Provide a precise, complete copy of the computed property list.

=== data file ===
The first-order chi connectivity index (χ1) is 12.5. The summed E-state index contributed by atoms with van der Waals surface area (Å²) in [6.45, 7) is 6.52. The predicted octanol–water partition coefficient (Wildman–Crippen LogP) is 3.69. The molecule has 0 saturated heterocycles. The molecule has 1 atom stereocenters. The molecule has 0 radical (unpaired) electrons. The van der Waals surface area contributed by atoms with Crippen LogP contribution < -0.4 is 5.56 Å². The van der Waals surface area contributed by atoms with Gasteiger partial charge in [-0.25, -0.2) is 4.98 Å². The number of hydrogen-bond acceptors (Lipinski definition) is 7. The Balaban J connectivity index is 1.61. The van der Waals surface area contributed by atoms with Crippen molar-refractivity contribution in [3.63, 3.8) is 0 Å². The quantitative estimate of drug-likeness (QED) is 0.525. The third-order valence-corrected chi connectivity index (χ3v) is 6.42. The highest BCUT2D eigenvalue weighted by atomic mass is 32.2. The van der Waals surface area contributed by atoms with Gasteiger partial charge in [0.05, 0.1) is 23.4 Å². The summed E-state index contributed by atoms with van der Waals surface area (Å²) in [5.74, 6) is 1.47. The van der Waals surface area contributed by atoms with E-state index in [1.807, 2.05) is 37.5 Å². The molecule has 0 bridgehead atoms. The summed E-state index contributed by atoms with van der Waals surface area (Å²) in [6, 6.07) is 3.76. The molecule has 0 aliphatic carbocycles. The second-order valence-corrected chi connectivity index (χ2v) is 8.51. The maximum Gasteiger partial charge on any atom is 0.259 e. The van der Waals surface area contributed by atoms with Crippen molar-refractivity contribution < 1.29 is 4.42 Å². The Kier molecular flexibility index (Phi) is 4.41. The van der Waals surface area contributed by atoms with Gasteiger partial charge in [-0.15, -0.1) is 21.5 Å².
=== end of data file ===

The first-order chi connectivity index (χ1) is 12.5. The summed E-state index contributed by atoms with van der Waals surface area (Å²) in [6.45, 7) is 6.52. The predicted octanol–water partition coefficient (Wildman–Crippen LogP) is 3.69. The molecule has 0 saturated heterocycles. The molecule has 1 atom stereocenters. The molecule has 0 radical (unpaired) electrons. The van der Waals surface area contributed by atoms with Crippen LogP contribution < -0.4 is 5.56 Å². The van der Waals surface area contributed by atoms with Gasteiger partial charge in [-0.25, -0.2) is 4.98 Å². The number of hydrogen-bond acceptors (Lipinski definition) is 7. The Balaban J connectivity index is 1.61. The van der Waals surface area contributed by atoms with Crippen molar-refractivity contribution in [3.63, 3.8) is 0 Å². The quantitative estimate of drug-likeness (QED) is 0.525. The third-order valence-corrected chi connectivity index (χ3v) is 6.42. The highest BCUT2D eigenvalue weighted by atomic mass is 32.2. The van der Waals surface area contributed by atoms with Gasteiger partial charge in [0.05, 0.1) is 23.4 Å². The summed E-state index contributed by atoms with van der Waals surface area (Å²) in [5.74, 6) is 1.47. The van der Waals surface area contributed by atoms with E-state index in [1.807, 2.05) is 37.5 Å². The molecule has 0 bridgehead atoms. The summed E-state index contributed by atoms with van der Waals surface area (Å²) in [6, 6.07) is 3.76. The molecule has 0 aliphatic carbocycles. The second-order valence-corrected chi connectivity index (χ2v) is 8.51. The maximum Gasteiger partial charge on any atom is 0.259 e. The van der Waals surface area contributed by atoms with Crippen molar-refractivity contribution < 1.29 is 4.42 Å². The Kier molecular flexibility index (Phi) is 4.41. The van der Waals surface area contributed by atoms with Gasteiger partial charge in [-0.15, -0.1) is 21.5 Å².